Match every learning style

Within the world of education it is well understood that students can vary in their learning style. In larger classrooms, it can prove challenging to try to accommodate every single student. Yet, with virtual reality, the visual aspect can be modified to suit every type of learning style. Just a few seconds of input and any and every student can be immersed in a world that corresponds to what they need to learn and how they need to learn it.

Virtual and augmented reality is just starting to catch fire in the global marketplace. It’s exciting to envision the benefits it can deliver in the classroom setting.

 

About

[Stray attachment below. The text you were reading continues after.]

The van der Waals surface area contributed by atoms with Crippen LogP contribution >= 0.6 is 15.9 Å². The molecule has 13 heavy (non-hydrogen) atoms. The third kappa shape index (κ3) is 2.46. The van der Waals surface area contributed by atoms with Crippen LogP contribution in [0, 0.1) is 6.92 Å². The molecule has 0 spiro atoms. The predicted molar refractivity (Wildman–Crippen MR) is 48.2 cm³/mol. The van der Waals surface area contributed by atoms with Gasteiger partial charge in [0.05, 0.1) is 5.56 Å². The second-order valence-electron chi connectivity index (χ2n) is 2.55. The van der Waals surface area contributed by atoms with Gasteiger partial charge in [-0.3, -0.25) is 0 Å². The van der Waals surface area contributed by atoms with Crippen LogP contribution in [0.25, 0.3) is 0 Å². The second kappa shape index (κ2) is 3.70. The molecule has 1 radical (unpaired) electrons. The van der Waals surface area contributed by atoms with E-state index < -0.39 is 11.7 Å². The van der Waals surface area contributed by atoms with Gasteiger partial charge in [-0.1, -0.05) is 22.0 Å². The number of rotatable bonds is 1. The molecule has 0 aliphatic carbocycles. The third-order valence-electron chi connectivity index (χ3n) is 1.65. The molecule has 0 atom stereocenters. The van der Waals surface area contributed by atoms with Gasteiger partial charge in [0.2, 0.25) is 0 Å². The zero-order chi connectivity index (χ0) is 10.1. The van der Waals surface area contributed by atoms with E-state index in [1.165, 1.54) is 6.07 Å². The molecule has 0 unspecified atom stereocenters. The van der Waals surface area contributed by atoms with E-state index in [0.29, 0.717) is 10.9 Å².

Katrina Manning is a professional web writer for 8 years now. She’s the pioneer content marketer for BuildNicheLinks.com. Some of her articles were featured in popular sites and publications like IBM, Business 2 Community, Yahoo! Small Business Advisor – to name a few. She's serving as contributing writer for Aussie product services' eFax and eVoice. Katrina has authored and published two books, “Lupus Obscurus” & “Marmalade's Exciting Tail” that both available on Amazon. Follow her on twitter @kcinnaroll.